Alameda's Bethlehem Shipyard
War I produced explosive growth in the Estuary's shipyards. One, the
Bethlehem Shipbuilding Corporation, opened in 1916 in Alameda on the
site of the United Engineering Works, a small shipyard established in
1900. The Bethlehem plant eventually covered more than 80 acres on the
Estuary shore just east of the Posey Tube. Facilities included six
massive shipways and an enormous turbine machine shop, one of the
largest such structures on the Pacific coast. Wartime records were set
for speed of construction and for the first-ever quadruple launching.
During World War II the refurbished shipyard employed 6,200 men and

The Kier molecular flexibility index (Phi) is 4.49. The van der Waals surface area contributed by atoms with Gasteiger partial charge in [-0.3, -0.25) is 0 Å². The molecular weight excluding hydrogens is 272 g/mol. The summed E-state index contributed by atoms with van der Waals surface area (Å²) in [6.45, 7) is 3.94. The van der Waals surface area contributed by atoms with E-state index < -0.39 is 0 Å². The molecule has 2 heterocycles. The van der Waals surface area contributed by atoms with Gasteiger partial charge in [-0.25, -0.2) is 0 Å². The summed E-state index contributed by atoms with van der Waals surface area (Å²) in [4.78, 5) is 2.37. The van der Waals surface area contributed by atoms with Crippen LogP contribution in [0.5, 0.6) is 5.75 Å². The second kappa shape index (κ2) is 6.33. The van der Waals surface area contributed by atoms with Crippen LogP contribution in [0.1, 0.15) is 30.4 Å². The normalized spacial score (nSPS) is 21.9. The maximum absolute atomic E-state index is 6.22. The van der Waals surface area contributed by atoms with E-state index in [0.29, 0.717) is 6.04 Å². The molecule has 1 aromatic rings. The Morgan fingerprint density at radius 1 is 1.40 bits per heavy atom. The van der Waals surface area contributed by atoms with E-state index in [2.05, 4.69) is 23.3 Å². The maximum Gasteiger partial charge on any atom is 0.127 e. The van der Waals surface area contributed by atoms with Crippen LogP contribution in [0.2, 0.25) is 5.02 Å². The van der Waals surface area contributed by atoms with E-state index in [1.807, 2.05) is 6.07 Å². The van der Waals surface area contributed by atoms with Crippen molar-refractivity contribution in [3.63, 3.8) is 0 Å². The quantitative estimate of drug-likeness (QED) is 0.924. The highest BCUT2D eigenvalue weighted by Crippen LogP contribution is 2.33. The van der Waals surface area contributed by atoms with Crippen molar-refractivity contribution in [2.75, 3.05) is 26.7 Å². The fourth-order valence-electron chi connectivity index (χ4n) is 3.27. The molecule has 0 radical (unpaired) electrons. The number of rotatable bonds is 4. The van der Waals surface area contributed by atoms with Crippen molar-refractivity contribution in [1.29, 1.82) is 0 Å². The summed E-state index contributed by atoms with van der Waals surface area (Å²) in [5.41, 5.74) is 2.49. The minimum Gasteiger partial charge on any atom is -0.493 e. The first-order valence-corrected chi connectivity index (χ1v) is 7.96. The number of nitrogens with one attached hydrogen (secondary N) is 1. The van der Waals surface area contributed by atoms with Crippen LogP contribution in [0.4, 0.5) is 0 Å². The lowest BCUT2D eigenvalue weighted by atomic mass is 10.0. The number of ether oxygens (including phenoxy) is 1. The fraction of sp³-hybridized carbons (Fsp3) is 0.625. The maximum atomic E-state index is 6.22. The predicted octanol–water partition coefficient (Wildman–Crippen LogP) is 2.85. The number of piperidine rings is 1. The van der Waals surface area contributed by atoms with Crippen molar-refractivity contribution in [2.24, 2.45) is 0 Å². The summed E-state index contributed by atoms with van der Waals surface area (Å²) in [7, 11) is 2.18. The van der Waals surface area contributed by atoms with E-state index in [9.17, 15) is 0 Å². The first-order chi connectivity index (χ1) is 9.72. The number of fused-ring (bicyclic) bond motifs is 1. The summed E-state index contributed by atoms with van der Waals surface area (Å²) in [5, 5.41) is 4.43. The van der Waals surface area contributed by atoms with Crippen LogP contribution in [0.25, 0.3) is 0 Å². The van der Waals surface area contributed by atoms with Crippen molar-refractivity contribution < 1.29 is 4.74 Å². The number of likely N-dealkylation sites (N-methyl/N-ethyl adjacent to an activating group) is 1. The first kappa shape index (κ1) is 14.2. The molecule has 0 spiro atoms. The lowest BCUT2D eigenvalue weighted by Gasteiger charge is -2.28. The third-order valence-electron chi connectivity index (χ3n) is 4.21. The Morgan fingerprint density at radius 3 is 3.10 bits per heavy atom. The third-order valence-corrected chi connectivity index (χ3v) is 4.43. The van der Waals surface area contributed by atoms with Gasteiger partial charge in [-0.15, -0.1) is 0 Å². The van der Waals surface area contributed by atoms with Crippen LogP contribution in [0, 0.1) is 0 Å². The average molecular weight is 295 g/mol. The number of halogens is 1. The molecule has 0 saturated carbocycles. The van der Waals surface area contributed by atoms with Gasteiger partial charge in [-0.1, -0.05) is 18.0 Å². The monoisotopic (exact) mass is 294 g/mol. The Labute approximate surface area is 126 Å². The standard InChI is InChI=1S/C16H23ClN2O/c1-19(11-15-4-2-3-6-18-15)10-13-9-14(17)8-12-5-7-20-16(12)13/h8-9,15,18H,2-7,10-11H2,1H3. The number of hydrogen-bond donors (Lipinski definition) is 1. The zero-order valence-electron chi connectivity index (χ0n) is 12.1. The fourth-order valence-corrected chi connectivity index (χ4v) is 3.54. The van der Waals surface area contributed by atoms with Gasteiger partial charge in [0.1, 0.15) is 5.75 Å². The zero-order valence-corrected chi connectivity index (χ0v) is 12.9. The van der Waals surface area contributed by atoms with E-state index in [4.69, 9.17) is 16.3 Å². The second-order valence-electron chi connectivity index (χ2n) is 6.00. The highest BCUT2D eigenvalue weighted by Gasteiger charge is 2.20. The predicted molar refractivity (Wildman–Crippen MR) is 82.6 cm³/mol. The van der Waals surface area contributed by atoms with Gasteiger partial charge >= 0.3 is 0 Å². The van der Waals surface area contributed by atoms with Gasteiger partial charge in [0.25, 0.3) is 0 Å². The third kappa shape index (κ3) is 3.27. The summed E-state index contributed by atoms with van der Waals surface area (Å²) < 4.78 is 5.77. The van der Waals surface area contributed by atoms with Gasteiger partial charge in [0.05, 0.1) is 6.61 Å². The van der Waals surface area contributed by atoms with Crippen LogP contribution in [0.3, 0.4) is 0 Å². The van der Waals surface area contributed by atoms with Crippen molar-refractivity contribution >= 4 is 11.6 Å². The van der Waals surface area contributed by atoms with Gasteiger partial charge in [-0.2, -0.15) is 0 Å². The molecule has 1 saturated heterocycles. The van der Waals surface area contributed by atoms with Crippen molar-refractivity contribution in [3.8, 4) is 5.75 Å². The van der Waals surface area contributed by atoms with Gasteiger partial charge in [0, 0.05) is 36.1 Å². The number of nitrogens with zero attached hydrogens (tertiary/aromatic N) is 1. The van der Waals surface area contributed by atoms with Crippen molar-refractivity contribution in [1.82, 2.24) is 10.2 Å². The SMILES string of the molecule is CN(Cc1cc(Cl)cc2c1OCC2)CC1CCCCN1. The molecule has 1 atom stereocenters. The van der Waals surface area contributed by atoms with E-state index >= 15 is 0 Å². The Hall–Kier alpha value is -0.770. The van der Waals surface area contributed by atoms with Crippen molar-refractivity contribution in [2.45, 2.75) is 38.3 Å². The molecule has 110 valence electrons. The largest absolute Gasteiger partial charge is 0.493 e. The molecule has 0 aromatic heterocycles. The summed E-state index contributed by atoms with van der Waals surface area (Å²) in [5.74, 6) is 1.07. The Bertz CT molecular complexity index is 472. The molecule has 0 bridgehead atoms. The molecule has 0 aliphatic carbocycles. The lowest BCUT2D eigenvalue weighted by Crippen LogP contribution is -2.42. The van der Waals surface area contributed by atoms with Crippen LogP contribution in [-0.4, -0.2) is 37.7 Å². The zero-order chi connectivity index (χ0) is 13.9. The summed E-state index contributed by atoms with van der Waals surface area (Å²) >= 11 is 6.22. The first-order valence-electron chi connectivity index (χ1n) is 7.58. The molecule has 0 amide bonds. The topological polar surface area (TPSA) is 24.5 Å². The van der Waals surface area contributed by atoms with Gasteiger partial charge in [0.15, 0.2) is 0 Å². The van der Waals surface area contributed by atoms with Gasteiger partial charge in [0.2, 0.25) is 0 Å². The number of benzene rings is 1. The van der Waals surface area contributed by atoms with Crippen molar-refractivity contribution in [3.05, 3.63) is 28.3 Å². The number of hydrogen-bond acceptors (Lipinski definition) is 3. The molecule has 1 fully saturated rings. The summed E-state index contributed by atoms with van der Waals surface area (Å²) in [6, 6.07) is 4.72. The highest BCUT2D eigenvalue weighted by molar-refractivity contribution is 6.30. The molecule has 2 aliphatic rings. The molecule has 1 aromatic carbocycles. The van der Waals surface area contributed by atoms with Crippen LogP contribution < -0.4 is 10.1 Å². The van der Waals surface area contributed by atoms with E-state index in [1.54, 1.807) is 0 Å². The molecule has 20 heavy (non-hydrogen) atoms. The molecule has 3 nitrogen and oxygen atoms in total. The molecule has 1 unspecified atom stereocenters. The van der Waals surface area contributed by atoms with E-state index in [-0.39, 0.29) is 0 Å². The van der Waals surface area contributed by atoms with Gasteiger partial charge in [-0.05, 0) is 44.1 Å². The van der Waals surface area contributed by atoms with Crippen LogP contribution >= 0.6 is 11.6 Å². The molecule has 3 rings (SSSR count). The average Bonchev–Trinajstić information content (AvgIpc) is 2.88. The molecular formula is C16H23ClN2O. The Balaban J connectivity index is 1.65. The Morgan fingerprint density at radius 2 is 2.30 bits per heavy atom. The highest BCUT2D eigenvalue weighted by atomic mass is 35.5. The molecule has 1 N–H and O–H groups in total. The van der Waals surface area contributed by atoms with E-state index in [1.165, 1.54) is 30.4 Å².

women in the construction of eight troopships and the repair of over
1,000 damaged vessels. After the wars, like other shipbuilding
enterprises, Bethlehem closed. The site is now occupied by Marina
Village, a mixed-use development from the 1980s including a shopping
center, business park, townhouses, and the largest privately owned
marina on San Francisco Bay.
"Walk Along the Water"
© Oakland Museum of California, used with permission.
History of the Union Iron Works Powerhouse, the only remaining
building from the Bethlehem Shipyard - National Parks Service
Image of Bethlehem Shipyard - Port of Oakland Archive,
used with permission
Photograph of remaining Bethlehem
Shipyard ways - Waterfront Action
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